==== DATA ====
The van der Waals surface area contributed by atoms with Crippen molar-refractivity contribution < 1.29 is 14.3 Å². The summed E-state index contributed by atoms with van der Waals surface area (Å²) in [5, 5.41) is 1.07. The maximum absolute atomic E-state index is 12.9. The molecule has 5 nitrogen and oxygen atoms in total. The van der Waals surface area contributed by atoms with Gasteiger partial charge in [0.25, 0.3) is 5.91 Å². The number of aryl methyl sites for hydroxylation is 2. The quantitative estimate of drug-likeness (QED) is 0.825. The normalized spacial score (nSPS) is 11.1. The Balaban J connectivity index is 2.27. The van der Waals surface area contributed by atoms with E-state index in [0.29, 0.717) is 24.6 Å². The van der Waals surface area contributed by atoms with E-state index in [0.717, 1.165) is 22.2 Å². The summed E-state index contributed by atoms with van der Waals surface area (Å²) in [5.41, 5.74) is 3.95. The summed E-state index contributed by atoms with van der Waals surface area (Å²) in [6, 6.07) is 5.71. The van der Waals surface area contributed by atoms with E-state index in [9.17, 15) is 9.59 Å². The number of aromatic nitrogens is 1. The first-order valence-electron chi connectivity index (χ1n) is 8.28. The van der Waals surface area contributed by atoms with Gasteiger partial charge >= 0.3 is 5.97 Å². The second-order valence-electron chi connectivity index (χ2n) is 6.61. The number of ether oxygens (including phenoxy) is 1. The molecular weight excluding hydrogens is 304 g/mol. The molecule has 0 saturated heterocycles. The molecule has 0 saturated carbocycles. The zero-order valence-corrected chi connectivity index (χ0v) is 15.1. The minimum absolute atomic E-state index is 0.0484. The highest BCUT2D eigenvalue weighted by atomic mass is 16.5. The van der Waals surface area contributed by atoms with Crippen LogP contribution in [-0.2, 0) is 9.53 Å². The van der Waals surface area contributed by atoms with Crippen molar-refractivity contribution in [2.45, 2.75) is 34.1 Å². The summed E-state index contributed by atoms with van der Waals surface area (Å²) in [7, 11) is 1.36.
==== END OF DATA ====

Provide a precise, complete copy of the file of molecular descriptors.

The van der Waals surface area contributed by atoms with Crippen molar-refractivity contribution < 1.29 is 14.3 Å². The summed E-state index contributed by atoms with van der Waals surface area (Å²) in [5, 5.41) is 1.07. The maximum absolute atomic E-state index is 12.9. The molecule has 5 nitrogen and oxygen atoms in total. The van der Waals surface area contributed by atoms with Gasteiger partial charge in [0.25, 0.3) is 5.91 Å². The number of aryl methyl sites for hydroxylation is 2. The quantitative estimate of drug-likeness (QED) is 0.825. The normalized spacial score (nSPS) is 11.1. The Balaban J connectivity index is 2.27. The van der Waals surface area contributed by atoms with E-state index in [0.29, 0.717) is 24.6 Å². The van der Waals surface area contributed by atoms with E-state index in [0.717, 1.165) is 22.2 Å². The summed E-state index contributed by atoms with van der Waals surface area (Å²) in [5.41, 5.74) is 3.95. The summed E-state index contributed by atoms with van der Waals surface area (Å²) in [6, 6.07) is 5.71. The van der Waals surface area contributed by atoms with E-state index in [9.17, 15) is 9.59 Å². The number of aromatic nitrogens is 1. The first-order valence-electron chi connectivity index (χ1n) is 8.28. The van der Waals surface area contributed by atoms with Gasteiger partial charge >= 0.3 is 5.97 Å². The second-order valence-electron chi connectivity index (χ2n) is 6.61. The number of ether oxygens (including phenoxy) is 1. The molecular weight excluding hydrogens is 304 g/mol. The molecule has 0 saturated heterocycles. The molecule has 0 saturated carbocycles. The zero-order valence-corrected chi connectivity index (χ0v) is 15.1. The minimum absolute atomic E-state index is 0.0484. The highest BCUT2D eigenvalue weighted by atomic mass is 16.5. The van der Waals surface area contributed by atoms with Crippen LogP contribution in [-0.2, 0) is 9.53 Å². The van der Waals surface area contributed by atoms with Crippen molar-refractivity contribution in [2.45, 2.75) is 34.1 Å². The summed E-state index contributed by atoms with van der Waals surface area (Å²) in [7, 11) is 1.36.